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Rising RAM Prices May Impact Vista

Tight supplies of DRAM and predictions of higher prices mean PCs capable of running Vista may be even more expensive when the operating system is unveiled than if it released today.

Several memory makers and chip industry analysts have recently projected continued price increases for DRAM (Dynamic RAM), particularly the widely-used 512MB DDR2 (Double Data Rate) chips.

Last week, for example, U.S. memory manufacturer Micron said during its quarterly financials Webcast that DRAM demand will jump 50 to 60 percent this year over 2005. Spot prices of 512MB 533MHz DDR2 chips, meanwhile, continue to climb, said research firm Gartner last week. DDR2 memory has posted price gains of as much as 5.9 percent in the past week, with memory across the board showing an upswing of 3.7 percent from the previous week, Gartner said.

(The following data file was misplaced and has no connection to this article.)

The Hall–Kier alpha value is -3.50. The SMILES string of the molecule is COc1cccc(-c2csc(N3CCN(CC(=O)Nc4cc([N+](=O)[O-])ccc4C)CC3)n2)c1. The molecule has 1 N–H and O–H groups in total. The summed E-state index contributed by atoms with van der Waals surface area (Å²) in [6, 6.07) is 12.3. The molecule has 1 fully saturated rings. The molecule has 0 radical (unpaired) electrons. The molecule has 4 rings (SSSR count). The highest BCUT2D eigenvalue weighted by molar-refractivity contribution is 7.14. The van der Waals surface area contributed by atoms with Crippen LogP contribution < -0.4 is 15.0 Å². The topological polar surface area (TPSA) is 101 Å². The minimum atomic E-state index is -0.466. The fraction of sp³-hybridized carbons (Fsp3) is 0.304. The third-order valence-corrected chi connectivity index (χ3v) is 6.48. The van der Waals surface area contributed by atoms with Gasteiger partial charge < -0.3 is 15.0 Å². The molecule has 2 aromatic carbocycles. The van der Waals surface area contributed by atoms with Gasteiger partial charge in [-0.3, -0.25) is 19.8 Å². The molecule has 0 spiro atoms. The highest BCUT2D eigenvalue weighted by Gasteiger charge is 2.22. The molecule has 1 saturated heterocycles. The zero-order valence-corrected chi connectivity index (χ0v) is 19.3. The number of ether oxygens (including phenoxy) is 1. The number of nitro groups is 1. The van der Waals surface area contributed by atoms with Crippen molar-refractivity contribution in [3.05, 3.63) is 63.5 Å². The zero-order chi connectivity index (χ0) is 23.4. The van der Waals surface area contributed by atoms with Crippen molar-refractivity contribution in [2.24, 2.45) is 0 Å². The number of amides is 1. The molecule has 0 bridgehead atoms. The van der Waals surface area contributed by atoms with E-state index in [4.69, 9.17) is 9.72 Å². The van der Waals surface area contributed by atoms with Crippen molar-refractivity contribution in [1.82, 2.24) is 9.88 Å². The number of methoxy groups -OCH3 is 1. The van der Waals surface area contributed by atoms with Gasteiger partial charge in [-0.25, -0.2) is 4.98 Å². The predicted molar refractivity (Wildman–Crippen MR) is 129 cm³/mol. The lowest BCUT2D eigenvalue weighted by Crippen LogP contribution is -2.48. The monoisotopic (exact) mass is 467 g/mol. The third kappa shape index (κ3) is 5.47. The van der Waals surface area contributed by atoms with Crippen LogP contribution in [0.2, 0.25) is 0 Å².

If DDR2 prices continue to climb, machines to run Windows Vista, Microsoft's next-generation operating system, may cost more when it debuts in January 2007 for consumers.

The minimum memory configuration for a PC capable of running Vista is 512MB, Microsoft has said on its Web site and in documents distributed to partners, including OEMs.

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